State Rep. Dwight Dudley calls Duke Energy bills a 'rip off'

A call for new regulation of the utility giant

ST. PETERSURG, Fla. - A Florida state representative called the recent billing practices of Duke Energy a "rip off" and is calling for new laws regulating the utility.

Duke Energy announced that for the next month it was adjusting its meter counting schedule, in some cases adding 12 additional days to a given billing period during the peak of summer, costing customers more money.

The plan affects 267,000 customers in Pinellas County and surrounding areas serviced by the utility.

Rep. Dwight Dudley, (D-St. Petersburg), said it was no coincidence that Duke was making the adjustment during the brutally hot month of August.

"Duke picked the time that would be most expensive to consumers to maximize profits," Dudley said in a statement.

Dudley wants a law that would require non-emergency changes to billing practices be done during months that have the least impact on consumers, if such changes are even necessary at all.

Duke Energy defended the adjustment, calling the plan an improvement in service.

"This reroute maximizes efficiencies of our meter reading," said Nicole LeBeau, spokeswoman for the utility.  "Letters were mailed proactively explaining this project to customers."

"It's definitely not fair," said Gary Cohn, a retired St. Petersburg school teacher who said Duke shouldn't be hurting customers with higher bills, especially when people are paying such high prices already.

"And with the economy the way it is and people having trouble making ends meet, this is a really bad time to be getting extra money from people," Cohn said.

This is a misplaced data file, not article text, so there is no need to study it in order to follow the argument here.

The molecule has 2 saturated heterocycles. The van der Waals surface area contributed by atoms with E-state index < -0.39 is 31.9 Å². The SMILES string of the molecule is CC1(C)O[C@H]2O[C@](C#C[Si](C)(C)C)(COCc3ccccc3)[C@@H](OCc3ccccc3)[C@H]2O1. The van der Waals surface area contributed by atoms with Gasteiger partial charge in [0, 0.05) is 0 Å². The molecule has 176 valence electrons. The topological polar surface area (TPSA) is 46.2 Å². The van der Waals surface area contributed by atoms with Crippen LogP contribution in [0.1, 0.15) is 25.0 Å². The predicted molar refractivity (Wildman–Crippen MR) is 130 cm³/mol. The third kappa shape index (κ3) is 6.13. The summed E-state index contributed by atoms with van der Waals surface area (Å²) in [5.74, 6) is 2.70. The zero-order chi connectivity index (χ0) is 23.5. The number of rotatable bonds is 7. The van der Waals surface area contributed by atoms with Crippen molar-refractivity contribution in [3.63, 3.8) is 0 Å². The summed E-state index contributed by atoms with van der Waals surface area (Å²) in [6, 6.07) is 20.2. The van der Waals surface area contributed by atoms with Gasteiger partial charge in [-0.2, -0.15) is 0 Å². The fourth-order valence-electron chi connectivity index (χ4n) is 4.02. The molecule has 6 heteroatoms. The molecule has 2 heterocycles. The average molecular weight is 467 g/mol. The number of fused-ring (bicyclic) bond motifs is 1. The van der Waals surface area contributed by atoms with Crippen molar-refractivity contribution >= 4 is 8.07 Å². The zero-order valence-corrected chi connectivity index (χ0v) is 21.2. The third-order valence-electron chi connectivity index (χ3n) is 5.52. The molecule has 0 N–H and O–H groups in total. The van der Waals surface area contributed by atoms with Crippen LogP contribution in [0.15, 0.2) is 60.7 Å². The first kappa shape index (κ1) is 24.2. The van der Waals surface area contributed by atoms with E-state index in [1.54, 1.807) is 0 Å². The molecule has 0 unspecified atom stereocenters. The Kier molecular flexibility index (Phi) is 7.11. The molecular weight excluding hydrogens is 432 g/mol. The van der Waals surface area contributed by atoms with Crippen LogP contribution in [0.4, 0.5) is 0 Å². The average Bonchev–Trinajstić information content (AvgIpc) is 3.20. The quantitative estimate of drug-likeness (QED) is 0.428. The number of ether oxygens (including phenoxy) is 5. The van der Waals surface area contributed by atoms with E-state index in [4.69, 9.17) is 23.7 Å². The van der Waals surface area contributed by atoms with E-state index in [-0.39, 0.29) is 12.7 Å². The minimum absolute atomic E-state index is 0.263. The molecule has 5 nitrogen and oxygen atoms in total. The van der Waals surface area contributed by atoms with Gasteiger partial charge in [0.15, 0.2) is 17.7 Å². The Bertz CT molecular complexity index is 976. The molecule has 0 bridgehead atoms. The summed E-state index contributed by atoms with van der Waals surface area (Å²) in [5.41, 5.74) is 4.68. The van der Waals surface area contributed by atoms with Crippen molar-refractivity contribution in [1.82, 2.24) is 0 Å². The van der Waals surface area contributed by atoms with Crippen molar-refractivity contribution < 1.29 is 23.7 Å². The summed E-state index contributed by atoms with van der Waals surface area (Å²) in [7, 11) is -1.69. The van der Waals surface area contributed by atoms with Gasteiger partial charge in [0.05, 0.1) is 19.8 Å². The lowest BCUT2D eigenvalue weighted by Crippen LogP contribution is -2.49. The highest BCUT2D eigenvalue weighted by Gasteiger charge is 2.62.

The company currently charges $11.34 per 100 kilowatt hours up to 1,000 hours.  Each 100 kilowatt hours used above 1,000 are charged at the premium rate of $13.70. By extending the billing cycle by a dozen days, customers are more likely to exceed 1,000 kilowatt hours.

Consumer advocates said in this case, the customer has little recourse.

"I'm amazed that the company can be this greedy," said Bill Newton, executive director of the Florida Consumer Action Network in St. Petersburg.  

Newton said the Florida Public Service Commission seems to rule in favor of the utility because so many of the members were appointed by lawmakers who receive large campaign contributions from Duke Energy.  

"They're saying we're legally allowed to do so, so say goodbye to your money. That's appalling," Newton said.

Duke Energy said customers who have financial problems can contact customer service to set up a payment plan.

The toll free number is 800-700-8744.

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